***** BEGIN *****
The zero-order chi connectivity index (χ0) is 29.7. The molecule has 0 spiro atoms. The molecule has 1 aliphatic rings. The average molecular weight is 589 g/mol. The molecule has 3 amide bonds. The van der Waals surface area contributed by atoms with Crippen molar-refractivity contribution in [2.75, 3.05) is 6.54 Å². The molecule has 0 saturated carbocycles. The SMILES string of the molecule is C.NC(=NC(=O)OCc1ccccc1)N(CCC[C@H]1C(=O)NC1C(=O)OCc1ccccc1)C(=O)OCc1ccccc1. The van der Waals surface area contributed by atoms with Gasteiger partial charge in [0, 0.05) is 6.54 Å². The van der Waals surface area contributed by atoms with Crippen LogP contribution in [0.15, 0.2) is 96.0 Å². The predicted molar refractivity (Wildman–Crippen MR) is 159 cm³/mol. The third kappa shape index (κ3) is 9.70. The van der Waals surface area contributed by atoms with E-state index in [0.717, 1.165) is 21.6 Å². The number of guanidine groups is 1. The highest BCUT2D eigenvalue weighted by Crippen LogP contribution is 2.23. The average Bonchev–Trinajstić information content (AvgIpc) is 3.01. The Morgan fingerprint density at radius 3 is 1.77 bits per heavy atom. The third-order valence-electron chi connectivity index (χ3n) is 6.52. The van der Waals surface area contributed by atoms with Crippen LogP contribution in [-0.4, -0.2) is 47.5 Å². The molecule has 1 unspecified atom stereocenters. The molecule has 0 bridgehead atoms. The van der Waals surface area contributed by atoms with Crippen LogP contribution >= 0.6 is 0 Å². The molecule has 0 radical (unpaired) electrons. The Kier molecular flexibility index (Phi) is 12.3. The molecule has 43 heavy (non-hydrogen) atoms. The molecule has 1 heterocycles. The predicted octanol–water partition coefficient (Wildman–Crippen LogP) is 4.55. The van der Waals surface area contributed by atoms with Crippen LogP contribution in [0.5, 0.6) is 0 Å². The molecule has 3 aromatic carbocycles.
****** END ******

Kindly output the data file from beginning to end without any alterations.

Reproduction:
The zero-order chi connectivity index (χ0) is 29.7. The molecule has 0 spiro atoms. The molecule has 1 aliphatic rings. The average molecular weight is 589 g/mol. The molecule has 3 amide bonds. The van der Waals surface area contributed by atoms with Crippen molar-refractivity contribution in [2.75, 3.05) is 6.54 Å². The molecule has 0 saturated carbocycles. The SMILES string of the molecule is C.NC(=NC(=O)OCc1ccccc1)N(CCC[C@H]1C(=O)NC1C(=O)OCc1ccccc1)C(=O)OCc1ccccc1. The van der Waals surface area contributed by atoms with Gasteiger partial charge in [0, 0.05) is 6.54 Å². The van der Waals surface area contributed by atoms with Crippen LogP contribution in [0.15, 0.2) is 96.0 Å². The predicted molar refractivity (Wildman–Crippen MR) is 159 cm³/mol. The third kappa shape index (κ3) is 9.70. The van der Waals surface area contributed by atoms with E-state index in [0.717, 1.165) is 21.6 Å². The number of guanidine groups is 1. The highest BCUT2D eigenvalue weighted by Crippen LogP contribution is 2.23. The average Bonchev–Trinajstić information content (AvgIpc) is 3.01. The Morgan fingerprint density at radius 3 is 1.77 bits per heavy atom. The third-order valence-electron chi connectivity index (χ3n) is 6.52. The van der Waals surface area contributed by atoms with Crippen LogP contribution in [-0.4, -0.2) is 47.5 Å². The molecule has 1 unspecified atom stereocenters. The molecule has 0 bridgehead atoms. The van der Waals surface area contributed by atoms with Crippen LogP contribution >= 0.6 is 0 Å². The molecule has 0 radical (unpaired) electrons. The Kier molecular flexibility index (Phi) is 12.3. The molecule has 43 heavy (non-hydrogen) atoms. The molecule has 1 heterocycles. The predicted octanol–water partition coefficient (Wildman–Crippen LogP) is 4.55. The van der Waals surface area contributed by atoms with Crippen LogP contribution in [0.5, 0.6) is 0 Å². The molecule has 3 aromatic carbocycles.